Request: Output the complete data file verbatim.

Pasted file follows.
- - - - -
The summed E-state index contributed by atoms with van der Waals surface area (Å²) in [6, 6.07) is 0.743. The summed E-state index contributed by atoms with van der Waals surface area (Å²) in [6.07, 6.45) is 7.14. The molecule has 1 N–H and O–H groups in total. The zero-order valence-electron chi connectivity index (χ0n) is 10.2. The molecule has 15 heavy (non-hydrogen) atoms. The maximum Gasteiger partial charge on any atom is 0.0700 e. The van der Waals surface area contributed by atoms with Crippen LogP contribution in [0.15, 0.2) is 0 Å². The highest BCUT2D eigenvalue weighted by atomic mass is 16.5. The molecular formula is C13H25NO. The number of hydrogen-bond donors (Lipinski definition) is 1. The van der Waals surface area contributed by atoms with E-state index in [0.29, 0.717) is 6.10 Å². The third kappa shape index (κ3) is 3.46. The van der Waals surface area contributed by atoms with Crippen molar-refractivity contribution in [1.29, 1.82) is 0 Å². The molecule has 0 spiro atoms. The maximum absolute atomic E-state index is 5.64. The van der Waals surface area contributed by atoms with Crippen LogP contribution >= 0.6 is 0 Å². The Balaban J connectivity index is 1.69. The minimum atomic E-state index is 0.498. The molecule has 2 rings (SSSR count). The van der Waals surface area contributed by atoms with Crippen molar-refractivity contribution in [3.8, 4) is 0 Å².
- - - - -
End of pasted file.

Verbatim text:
The summed E-state index contributed by atoms with van der Waals surface area (Å²) in [6, 6.07) is 0.743. The summed E-state index contributed by atoms with van der Waals surface area (Å²) in [6.07, 6.45) is 7.14. The molecule has 1 N–H and O–H groups in total. The zero-order valence-electron chi connectivity index (χ0n) is 10.2. The molecule has 15 heavy (non-hydrogen) atoms. The maximum Gasteiger partial charge on any atom is 0.0700 e. The van der Waals surface area contributed by atoms with Crippen LogP contribution in [0.15, 0.2) is 0 Å². The highest BCUT2D eigenvalue weighted by atomic mass is 16.5. The molecular formula is C13H25NO. The number of hydrogen-bond donors (Lipinski definition) is 1. The van der Waals surface area contributed by atoms with E-state index in [0.29, 0.717) is 6.10 Å². The third kappa shape index (κ3) is 3.46. The van der Waals surface area contributed by atoms with Crippen molar-refractivity contribution in [1.29, 1.82) is 0 Å². The molecule has 0 spiro atoms. The maximum absolute atomic E-state index is 5.64. The van der Waals surface area contributed by atoms with Crippen LogP contribution >= 0.6 is 0 Å². The Balaban J connectivity index is 1.69. The minimum atomic E-state index is 0.498. The molecule has 2 rings (SSSR count). The van der Waals surface area contributed by atoms with Crippen molar-refractivity contribution in [3.8, 4) is 0 Å².